President-elect directed U.S. Air Force Academy’s Center for Character and Leadership Development in Colorado
With a pair of standing ovations from a packed-to-capacity Mack Hall Auditorium, Norwich University welcomed its 24th president, U.S. Air Force Col. Mark Anarumo.
Board of Trustees Chairman Alan DeForest ’75 on Tuesday introduced Anarumo, who emerged after a nationwide search to be named as the successor to Richard W. Schneider, who will step down as president May 31 after 28 years at Norwich’s helm. Anarumo will take the post June 1.
Anarumo comes to Norwich from the U.S. Air Force Academy in Colorado Springs, Colorado, where he served as the Center for Character and Leadership Development’s director and permanent professor. His previous assignment was vice commander of the 39th Air Base Wing at Incirlik Air Base, Turkey, where he oversaw about 5,000 U.S. military, civilian and contractor personnel and directed the combat readiness of U.S. Air Force units at Incirlik and four geographically separated units in Turkey.
“Col. Anarumo emerged as the most capable candidate for this position,” DeForest said. “We are confident that we have selected an exceptional individual who will inspire our 200-year-old university to reach even greater levels of excellence.”Alan DeForest ’75, Board of Trustees chairman
He entered the Air Force in 1994 as the Distinguished Graduate of Air Force Reserve Officers’ Training Corps at Rutgers University.
In opening remarks, DeForest said the 14-month national presidential search, guided by consultancy Academic Search and led by Presidential Search Committee Chairman Phil Soucy ’73, drew 48 applicants. Anarumo was one of four finalists named. He, like the other three — Maj. Gen. Cedric George, U.S. Air Force; Brig. Gen. Cindy Jebb, U.S. Army; and Maj. Gen. William Rapp, U.S. Army — visited campus in November to meet with faculty, students and staff and participate in town halls.
The board met in San Francisco over the weekend to assess the finalists and make their choice. Anarumo signed his deal late Monday afternoon.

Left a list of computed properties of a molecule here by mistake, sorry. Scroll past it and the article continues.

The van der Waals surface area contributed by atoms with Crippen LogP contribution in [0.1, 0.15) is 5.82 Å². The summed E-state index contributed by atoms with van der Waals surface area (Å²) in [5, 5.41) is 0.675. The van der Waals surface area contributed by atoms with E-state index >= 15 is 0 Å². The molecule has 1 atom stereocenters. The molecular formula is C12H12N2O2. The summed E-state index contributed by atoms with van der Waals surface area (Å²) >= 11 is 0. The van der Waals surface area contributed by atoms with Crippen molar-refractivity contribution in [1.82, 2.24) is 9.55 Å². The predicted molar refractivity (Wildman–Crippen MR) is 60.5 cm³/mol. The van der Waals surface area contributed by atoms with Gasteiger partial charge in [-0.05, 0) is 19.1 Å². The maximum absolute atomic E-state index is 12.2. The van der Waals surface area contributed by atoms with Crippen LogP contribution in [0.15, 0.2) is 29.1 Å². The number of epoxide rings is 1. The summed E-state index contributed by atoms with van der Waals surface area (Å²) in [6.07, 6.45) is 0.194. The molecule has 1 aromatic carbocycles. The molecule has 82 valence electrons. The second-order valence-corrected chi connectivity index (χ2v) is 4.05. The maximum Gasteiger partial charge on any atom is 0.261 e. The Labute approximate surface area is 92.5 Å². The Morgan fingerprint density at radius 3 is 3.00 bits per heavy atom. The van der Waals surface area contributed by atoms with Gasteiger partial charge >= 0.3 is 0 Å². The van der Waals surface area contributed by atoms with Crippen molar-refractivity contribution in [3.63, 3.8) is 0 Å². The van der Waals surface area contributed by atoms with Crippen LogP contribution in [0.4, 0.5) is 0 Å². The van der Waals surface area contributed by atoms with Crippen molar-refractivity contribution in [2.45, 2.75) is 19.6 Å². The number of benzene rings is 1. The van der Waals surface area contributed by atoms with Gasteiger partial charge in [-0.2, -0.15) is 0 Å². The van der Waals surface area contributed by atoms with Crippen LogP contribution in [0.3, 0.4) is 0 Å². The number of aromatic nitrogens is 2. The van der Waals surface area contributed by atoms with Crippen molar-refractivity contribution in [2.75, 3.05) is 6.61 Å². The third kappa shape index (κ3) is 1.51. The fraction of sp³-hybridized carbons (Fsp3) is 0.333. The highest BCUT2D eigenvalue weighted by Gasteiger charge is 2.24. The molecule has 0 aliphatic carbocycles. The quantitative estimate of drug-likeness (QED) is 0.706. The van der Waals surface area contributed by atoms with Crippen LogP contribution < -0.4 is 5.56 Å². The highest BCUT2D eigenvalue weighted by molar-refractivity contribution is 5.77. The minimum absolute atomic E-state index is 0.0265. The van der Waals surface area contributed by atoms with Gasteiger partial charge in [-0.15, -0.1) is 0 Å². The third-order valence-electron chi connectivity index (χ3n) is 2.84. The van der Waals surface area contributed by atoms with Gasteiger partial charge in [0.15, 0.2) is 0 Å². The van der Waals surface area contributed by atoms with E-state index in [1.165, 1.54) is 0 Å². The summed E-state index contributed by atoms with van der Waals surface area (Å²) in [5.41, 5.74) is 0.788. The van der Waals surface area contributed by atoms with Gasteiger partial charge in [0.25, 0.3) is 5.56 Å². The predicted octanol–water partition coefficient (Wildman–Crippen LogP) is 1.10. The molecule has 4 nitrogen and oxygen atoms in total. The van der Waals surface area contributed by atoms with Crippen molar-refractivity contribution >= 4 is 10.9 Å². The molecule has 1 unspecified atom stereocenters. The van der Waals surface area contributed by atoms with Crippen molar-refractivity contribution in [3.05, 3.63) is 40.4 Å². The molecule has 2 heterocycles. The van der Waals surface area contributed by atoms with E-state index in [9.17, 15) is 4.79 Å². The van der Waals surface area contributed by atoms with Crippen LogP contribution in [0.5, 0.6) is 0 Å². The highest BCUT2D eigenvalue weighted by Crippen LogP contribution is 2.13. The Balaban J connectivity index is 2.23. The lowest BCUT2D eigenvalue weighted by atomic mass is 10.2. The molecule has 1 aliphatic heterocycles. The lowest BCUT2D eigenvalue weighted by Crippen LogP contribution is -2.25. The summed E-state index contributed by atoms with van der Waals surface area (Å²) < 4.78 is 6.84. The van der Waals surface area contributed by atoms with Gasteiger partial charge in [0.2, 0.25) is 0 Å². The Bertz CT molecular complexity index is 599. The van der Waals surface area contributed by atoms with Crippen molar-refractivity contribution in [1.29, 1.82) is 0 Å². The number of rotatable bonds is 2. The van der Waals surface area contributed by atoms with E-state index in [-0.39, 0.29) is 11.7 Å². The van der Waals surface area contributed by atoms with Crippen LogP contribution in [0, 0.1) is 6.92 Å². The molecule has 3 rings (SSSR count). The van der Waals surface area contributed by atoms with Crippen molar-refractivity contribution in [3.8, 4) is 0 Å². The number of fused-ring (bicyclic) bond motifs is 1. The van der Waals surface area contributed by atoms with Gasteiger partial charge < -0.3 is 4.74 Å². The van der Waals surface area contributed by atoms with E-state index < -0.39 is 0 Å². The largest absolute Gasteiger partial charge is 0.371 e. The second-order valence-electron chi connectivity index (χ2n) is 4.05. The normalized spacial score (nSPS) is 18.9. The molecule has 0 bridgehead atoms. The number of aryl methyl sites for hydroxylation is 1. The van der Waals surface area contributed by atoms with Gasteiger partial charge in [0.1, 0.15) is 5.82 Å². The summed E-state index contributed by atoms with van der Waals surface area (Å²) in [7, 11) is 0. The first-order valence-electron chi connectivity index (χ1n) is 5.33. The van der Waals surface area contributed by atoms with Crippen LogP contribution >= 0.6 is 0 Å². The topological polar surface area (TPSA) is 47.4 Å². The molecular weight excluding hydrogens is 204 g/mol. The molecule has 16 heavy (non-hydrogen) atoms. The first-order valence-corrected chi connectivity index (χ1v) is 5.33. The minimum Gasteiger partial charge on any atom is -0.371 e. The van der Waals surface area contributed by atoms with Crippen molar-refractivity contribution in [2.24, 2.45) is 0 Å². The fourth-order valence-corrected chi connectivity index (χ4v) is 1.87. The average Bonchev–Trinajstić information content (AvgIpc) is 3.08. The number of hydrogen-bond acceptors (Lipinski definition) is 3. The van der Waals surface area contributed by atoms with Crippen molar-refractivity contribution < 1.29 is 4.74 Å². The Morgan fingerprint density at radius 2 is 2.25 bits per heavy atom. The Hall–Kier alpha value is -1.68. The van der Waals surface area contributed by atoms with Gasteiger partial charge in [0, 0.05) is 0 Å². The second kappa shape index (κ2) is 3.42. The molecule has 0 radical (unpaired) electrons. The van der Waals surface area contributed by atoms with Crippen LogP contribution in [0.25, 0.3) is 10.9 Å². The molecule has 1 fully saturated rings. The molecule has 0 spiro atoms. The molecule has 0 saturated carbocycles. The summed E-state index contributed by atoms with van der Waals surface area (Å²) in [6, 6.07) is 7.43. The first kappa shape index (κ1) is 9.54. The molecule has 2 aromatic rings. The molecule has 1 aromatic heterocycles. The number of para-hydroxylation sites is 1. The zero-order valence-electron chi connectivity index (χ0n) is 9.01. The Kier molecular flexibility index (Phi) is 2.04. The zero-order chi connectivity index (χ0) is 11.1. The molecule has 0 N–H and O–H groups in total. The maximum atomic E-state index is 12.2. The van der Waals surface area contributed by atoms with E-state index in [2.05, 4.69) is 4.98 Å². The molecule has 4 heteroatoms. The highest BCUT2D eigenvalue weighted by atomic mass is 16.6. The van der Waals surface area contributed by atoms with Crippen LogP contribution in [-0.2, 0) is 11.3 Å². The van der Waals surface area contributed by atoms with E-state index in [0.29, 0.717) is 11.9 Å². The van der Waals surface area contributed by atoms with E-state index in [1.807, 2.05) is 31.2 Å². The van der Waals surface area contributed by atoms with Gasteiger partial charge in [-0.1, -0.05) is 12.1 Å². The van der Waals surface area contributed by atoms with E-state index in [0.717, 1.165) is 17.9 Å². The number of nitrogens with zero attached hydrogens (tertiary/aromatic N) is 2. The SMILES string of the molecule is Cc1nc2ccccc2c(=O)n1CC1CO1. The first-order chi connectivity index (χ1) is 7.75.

“Col. Anarumo emerged as the most capable candidate for this position,” DeForest said. “We are confident that we have selected an exceptional individual who will inspire our 200-year-old university to reach even greater levels of excellence.”
Anarumo said he was humbled and honored to have been chosen as president. He said he’d seen Norwich’s excellence in Norwich graduates he’s served with, over and under in the armed forces. What Norwich creates is remarkable, he said, spiritually collaborative and fiscally stable.
“There is no more healthy university out there … everyone involved with this school is doing remarkable things,” Anarumo said. “Please, you should feel very proud of what Norwich is and what you helped build. I am very, very honored to be joining the team.”
Anarumo said his family had enthusiastically backed his candidacy and was excited to come to Vermont and New England. Anarumo said his 15-year-old son Nick, the youngest of his four children, who still lives at home, was particularly keen on the idea.
“He’s the one who said, ‘Dad, of everything you can do, could we please try to get Norwich?,’” Anarumo said.
Building partnerships and widening networks will be themes of Norwich’s future, Anarumo suggested. First, he nodded to the other presidential search finalists, saying he had become their fan and would work to develop partnerships with them.
Then, in a question-and-answer session, Anarumo said he embraced internationalism and globalism. He said he sees study of Chinese and other foreign languages as a catalyst for forging overseas ties he wants Norwich to continue building.
And, echoing a point from his November town hall, Anarumo said he would work to strengthen ties on campus between the Corps of Cadets and civilian students. After the press conference, he mingled with students of all stripes, shaking hands and posing for cellphone selfies.
“The Corps … is the identity of Norwich, but the civilian population has got to move in parallel with excellence in a way that’s augmenting the Corps,” Anarumo said. “Both populations should be augmenting the other. It’s not a dichotomous, or exclusive, relationship. An increased population of civilian students is additive to the Corps and a robust Corps population is additive to the civilian students.
“Think about this, too, for current students and young alumni, the more civilian students we have, the wider the network of Norwich graduates across all industries and public sector areas,” he said. “If you can leverage those relationships, why would you not want that?”
Although the assembly was about Anarumo’s appointment, both he and DeForest hailed Schneider, who drew his own standing O, and 30 full seconds of sustained applause, for his leadership.
“With reasoned and thoughtful decision-making, and with unwavering integrity, he has overcome many obstacles during his 28 years of service,” DeForest said of Schneider. “And Norwich is unequivocally stronger as a result of his efforts and his accomplishments.”
(Slideshow photos by Mark Collier.)
See a letter from the chairman along with more information about President-elect Anarumo here: norwich.edu/24.
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